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  3. Hello there:
    I think of chintz as being fully covered Nora and I would think - yes! I actually am very familiar with this pattern as I have sold a teapot, cream and sugar and teacups/saucers in this pattern. Infact, I saw a cup and saucer yesterday while out antiquing. This is posting was really fun!

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  4. Hi Nora,
    I don't think of your teacup as a chintz pattern, but I love it for Spring! It's such a pretty, feminine pattern. Your cake looks so good. I checked the link and I've made that cake many times. A friend gave me the recipe back in the 1970's, but her recipe was called Swedish Nut Cake. I've since seen it called by other names. It's sooo good and moist! I hope you had a Happy Easter.

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  5. Such a cheerful and colorful cup for spring. I remember my mom's friend making a cake similar to this and it was moist and delicious.

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  6. Love the vibrant colours of your pretty cup--they definitely scream "SPRING!".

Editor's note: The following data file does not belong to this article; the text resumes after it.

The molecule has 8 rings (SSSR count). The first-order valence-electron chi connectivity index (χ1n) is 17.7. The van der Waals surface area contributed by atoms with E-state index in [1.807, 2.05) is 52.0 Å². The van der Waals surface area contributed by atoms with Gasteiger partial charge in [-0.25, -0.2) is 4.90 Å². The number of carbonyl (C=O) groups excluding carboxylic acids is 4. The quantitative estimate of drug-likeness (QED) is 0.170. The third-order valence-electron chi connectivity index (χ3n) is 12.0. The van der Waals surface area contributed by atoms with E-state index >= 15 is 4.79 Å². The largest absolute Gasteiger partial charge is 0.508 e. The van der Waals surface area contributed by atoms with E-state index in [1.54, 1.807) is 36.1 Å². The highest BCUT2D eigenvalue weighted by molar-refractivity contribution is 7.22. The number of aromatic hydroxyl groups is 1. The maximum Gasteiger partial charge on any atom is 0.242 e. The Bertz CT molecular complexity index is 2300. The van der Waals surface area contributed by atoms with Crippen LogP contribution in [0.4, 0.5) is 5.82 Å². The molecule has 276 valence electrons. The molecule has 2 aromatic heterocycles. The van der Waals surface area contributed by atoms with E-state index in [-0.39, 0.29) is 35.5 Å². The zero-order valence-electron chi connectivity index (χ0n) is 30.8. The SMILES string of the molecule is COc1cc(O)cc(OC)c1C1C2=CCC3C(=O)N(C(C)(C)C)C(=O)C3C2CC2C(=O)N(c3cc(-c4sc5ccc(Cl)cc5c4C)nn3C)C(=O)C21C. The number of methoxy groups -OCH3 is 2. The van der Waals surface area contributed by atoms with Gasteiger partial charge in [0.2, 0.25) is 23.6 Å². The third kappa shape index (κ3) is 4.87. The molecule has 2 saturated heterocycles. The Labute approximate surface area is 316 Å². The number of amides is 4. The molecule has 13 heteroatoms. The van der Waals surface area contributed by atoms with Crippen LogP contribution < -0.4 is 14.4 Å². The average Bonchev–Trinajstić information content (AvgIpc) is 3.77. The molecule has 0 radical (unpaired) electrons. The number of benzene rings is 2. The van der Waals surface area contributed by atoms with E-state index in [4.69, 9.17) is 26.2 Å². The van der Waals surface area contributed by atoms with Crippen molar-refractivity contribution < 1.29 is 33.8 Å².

Like Sandi, I associated chintz with smaller floral patterns. I'm curious to see what criteria others use to determine what is a chintz pattern...

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  7. Hi Nora: I don't think your cup is Chintz, but that does not take away from how pretty it is. Love the vivid colors. Have a wonderful week. Blessings, Martha

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  8. Pretty teacup!!! And yes, it is time to celebrate and ENJOY spring!

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  9. Hi Nora,
    I love your pretty demitasse. I actually have a teacup and tea plate in the same pattern. It does look like chintz. Your dessert looks delish too! Happy Tea Day Friend! Karen

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  10. Hi Nora,
    I love your pretty demitasse. I actually have a teacup and tea plate in the same pattern. It does look like chintz. Your dessert looks delish too! Happy Tea Day Friend! Karen

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  11. I would call it a chintz. rown Staffs made wonderful china items...one of my favorite potters! Your dessert looks wonderful! Thanks so much for linking to Tuesday Cuppa Tea!
    ruth

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  12. Hi Nora, it will be fun to follow you and see the history of your tea cups. I love my tea also. That cake looks out of this world. I will have to make it. Please follow me back and get to know me also. LJ

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  13. The cake recipe was delicious! I loved the nuts, and who doesn't love cream cheese frosting? Your teacup is very cute too. I like the floral patterns, they remind me of spring.

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Thank you for visiting my blog today. I really look forward to reading your comments. Have a nice day! ~Nora